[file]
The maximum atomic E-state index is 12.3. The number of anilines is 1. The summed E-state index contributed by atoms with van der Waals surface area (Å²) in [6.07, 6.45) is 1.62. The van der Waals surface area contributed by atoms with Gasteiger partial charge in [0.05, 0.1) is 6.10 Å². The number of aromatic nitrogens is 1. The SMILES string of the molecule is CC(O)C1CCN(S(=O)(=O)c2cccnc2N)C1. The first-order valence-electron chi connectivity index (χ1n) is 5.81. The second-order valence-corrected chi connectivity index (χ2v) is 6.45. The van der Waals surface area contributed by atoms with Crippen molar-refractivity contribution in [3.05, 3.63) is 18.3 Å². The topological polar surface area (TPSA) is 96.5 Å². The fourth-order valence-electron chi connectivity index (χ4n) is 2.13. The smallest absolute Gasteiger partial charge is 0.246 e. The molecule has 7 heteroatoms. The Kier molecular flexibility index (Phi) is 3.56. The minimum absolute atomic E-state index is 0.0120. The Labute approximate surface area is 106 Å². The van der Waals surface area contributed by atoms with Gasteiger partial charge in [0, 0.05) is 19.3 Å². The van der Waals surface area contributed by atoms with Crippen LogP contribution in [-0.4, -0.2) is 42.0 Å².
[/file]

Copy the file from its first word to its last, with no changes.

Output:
The maximum atomic E-state index is 12.3. The number of anilines is 1. The summed E-state index contributed by atoms with van der Waals surface area (Å²) in [6.07, 6.45) is 1.62. The van der Waals surface area contributed by atoms with Gasteiger partial charge in [0.05, 0.1) is 6.10 Å². The number of aromatic nitrogens is 1. The SMILES string of the molecule is CC(O)C1CCN(S(=O)(=O)c2cccnc2N)C1. The first-order valence-electron chi connectivity index (χ1n) is 5.81. The second-order valence-corrected chi connectivity index (χ2v) is 6.45. The van der Waals surface area contributed by atoms with Crippen molar-refractivity contribution in [3.05, 3.63) is 18.3 Å². The topological polar surface area (TPSA) is 96.5 Å². The fourth-order valence-electron chi connectivity index (χ4n) is 2.13. The smallest absolute Gasteiger partial charge is 0.246 e. The molecule has 7 heteroatoms. The Kier molecular flexibility index (Phi) is 3.56. The minimum absolute atomic E-state index is 0.0120. The Labute approximate surface area is 106 Å². The van der Waals surface area contributed by atoms with Gasteiger partial charge in [0, 0.05) is 19.3 Å². The van der Waals surface area contributed by atoms with Crippen LogP contribution in [-0.4, -0.2) is 42.0 Å².